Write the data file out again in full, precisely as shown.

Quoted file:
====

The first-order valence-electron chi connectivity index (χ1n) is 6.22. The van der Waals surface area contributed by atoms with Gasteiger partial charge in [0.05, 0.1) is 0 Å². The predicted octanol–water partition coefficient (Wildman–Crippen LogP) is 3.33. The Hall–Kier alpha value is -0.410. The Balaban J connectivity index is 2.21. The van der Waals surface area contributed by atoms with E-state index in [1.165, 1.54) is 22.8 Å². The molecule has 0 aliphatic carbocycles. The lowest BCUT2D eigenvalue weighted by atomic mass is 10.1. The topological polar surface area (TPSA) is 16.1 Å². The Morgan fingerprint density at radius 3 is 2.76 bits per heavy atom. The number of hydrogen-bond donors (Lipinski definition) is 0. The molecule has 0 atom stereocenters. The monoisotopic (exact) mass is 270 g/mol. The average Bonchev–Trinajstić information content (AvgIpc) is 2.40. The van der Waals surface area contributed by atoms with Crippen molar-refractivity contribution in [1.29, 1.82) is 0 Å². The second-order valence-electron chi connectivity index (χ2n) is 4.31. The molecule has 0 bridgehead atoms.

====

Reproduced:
The first-order valence-electron chi connectivity index (χ1n) is 6.22. The van der Waals surface area contributed by atoms with Gasteiger partial charge in [0.05, 0.1) is 0 Å². The predicted octanol–water partition coefficient (Wildman–Crippen LogP) is 3.33. The Hall–Kier alpha value is -0.410. The Balaban J connectivity index is 2.21. The van der Waals surface area contributed by atoms with E-state index in [1.165, 1.54) is 22.8 Å². The molecule has 0 aliphatic carbocycles. The lowest BCUT2D eigenvalue weighted by atomic mass is 10.1. The topological polar surface area (TPSA) is 16.1 Å². The Morgan fingerprint density at radius 3 is 2.76 bits per heavy atom. The number of hydrogen-bond donors (Lipinski definition) is 0. The molecule has 0 atom stereocenters. The monoisotopic (exact) mass is 270 g/mol. The average Bonchev–Trinajstić information content (AvgIpc) is 2.40. The van der Waals surface area contributed by atoms with Crippen molar-refractivity contribution in [1.29, 1.82) is 0 Å². The second-order valence-electron chi connectivity index (χ2n) is 4.31. The molecule has 0 bridgehead atoms.